This photo was from Friday, before I finished this project. I had fallen Thursday morning and scraped the palm of my left hand which is why I put it on a frame. I prefer to use a sashiko-like technique and am always turning the work so I prefer to work without a frame if possible (and I don't do the sort of large pieces that *require* a frame. I couldn't hold the fabric with my left hand and keep the bandage on it though, so by adding the frame (which I *could* support with my left hand with no need for dexterity) and using a stabbing motion instead of a running stitch I was able to move forward at a pace that surprised me.
I guess this is the "big reveal" of what had better be the final design for this carpet. Once again I'm not using a frame. I don't want to spend what it would cost to buy a large enough frame, do the prep work required to attach it to a frame without warping the burlap, or take up the floor space that even a collapsible frame would require. Instead I apply the small amount of tension required by either holding a corner against my body or by sitting on an edge, which apparently was how some of the New England rag hooked rugs were done as well according to YouTube.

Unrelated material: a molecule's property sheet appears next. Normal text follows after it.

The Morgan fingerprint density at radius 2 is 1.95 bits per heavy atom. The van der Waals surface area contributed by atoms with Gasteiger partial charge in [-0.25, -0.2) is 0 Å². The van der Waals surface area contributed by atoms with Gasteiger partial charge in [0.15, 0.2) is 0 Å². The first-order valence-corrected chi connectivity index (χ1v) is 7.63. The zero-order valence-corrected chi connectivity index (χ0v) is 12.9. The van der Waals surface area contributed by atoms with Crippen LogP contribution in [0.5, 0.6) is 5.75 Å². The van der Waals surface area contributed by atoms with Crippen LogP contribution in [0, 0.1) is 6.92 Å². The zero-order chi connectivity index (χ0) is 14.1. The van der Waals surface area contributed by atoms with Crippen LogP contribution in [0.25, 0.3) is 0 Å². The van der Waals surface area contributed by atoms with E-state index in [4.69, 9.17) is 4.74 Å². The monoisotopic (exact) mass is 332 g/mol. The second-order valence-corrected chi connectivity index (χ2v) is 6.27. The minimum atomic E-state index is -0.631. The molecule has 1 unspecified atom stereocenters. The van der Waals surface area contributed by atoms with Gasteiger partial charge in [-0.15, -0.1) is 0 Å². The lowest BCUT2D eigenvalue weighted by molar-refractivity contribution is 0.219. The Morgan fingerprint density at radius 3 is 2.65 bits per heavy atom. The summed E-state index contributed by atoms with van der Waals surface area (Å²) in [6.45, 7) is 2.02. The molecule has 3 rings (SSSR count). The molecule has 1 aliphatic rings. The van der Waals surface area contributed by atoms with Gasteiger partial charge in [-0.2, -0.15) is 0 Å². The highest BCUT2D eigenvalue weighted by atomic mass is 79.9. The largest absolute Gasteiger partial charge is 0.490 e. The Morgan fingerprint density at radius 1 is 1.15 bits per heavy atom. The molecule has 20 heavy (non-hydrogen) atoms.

This is a sample of 4 strand braid-in rag rug using the medium length strips of t shirt yarn. I learned the technique from a YouTube channel that focuses on different types of rag rugs, and I really like way it works as well as the interesting pattern created by changing colors one strand at a time. The next color will be white as the only four colors I had when I started were navy, red, white, and burgundy and I didn't think the burgundy would look good next to the red. I'm thinking now that I should have gone with burgundy, white, navy, red as the progression, but I don't think it bothers me enough to start over.